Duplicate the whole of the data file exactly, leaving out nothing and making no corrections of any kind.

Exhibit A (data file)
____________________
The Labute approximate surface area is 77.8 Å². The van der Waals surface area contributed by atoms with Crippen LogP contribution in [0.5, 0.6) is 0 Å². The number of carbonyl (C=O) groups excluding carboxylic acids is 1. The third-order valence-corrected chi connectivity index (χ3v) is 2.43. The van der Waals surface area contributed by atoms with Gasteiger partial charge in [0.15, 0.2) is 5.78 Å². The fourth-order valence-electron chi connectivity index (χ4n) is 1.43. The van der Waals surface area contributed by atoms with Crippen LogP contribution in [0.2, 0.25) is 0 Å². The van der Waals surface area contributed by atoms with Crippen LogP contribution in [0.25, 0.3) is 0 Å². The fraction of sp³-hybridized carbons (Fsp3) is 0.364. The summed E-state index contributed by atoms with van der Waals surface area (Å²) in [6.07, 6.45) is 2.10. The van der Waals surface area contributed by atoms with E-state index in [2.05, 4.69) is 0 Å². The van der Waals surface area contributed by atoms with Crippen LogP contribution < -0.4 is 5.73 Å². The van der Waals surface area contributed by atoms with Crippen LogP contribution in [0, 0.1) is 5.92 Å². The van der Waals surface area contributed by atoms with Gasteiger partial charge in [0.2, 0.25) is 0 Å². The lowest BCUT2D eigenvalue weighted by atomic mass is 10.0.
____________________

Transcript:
The Labute approximate surface area is 77.8 Å². The van der Waals surface area contributed by atoms with Crippen LogP contribution in [0.5, 0.6) is 0 Å². The number of carbonyl (C=O) groups excluding carboxylic acids is 1. The third-order valence-corrected chi connectivity index (χ3v) is 2.43. The van der Waals surface area contributed by atoms with Gasteiger partial charge in [0.15, 0.2) is 5.78 Å². The fourth-order valence-electron chi connectivity index (χ4n) is 1.43. The van der Waals surface area contributed by atoms with Crippen LogP contribution in [0.2, 0.25) is 0 Å². The van der Waals surface area contributed by atoms with Crippen LogP contribution in [0.25, 0.3) is 0 Å². The fraction of sp³-hybridized carbons (Fsp3) is 0.364. The summed E-state index contributed by atoms with van der Waals surface area (Å²) in [6.07, 6.45) is 2.10. The van der Waals surface area contributed by atoms with E-state index in [2.05, 4.69) is 0 Å². The van der Waals surface area contributed by atoms with Crippen LogP contribution < -0.4 is 5.73 Å². The van der Waals surface area contributed by atoms with Crippen LogP contribution in [0, 0.1) is 5.92 Å². The van der Waals surface area contributed by atoms with Gasteiger partial charge in [0.2, 0.25) is 0 Å². The lowest BCUT2D eigenvalue weighted by atomic mass is 10.0.